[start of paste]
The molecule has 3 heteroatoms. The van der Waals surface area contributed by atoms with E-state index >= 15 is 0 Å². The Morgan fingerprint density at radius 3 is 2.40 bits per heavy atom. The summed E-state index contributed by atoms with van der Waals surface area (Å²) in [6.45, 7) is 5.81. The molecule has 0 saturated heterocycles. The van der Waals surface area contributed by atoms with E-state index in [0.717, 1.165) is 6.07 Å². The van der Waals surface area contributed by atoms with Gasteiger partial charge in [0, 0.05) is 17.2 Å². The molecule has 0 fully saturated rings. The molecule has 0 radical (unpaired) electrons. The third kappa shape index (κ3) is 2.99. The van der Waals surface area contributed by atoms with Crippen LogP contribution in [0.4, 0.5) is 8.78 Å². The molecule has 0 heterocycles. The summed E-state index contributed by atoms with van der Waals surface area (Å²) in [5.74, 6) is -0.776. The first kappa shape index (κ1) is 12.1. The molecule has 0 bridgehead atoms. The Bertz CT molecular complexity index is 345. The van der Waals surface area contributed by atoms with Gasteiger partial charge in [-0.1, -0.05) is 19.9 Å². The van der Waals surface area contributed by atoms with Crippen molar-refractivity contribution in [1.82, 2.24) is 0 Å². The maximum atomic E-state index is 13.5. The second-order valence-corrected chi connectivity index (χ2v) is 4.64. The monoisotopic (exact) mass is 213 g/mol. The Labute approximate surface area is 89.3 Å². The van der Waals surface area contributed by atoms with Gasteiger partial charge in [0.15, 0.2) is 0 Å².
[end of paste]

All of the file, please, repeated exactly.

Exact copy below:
The molecule has 3 heteroatoms. The van der Waals surface area contributed by atoms with E-state index >= 15 is 0 Å². The Morgan fingerprint density at radius 3 is 2.40 bits per heavy atom. The summed E-state index contributed by atoms with van der Waals surface area (Å²) in [6.45, 7) is 5.81. The molecule has 0 saturated heterocycles. The van der Waals surface area contributed by atoms with E-state index in [0.717, 1.165) is 6.07 Å². The van der Waals surface area contributed by atoms with Gasteiger partial charge in [0, 0.05) is 17.2 Å². The molecule has 0 fully saturated rings. The molecule has 0 radical (unpaired) electrons. The third kappa shape index (κ3) is 2.99. The van der Waals surface area contributed by atoms with Crippen LogP contribution in [0.4, 0.5) is 8.78 Å². The molecule has 0 heterocycles. The summed E-state index contributed by atoms with van der Waals surface area (Å²) in [5.74, 6) is -0.776. The first kappa shape index (κ1) is 12.1. The molecule has 0 bridgehead atoms. The Bertz CT molecular complexity index is 345. The van der Waals surface area contributed by atoms with Gasteiger partial charge in [-0.1, -0.05) is 19.9 Å². The van der Waals surface area contributed by atoms with Crippen molar-refractivity contribution in [1.82, 2.24) is 0 Å². The maximum atomic E-state index is 13.5. The second-order valence-corrected chi connectivity index (χ2v) is 4.64. The monoisotopic (exact) mass is 213 g/mol. The Labute approximate surface area is 89.3 Å². The van der Waals surface area contributed by atoms with Gasteiger partial charge in [0.15, 0.2) is 0 Å².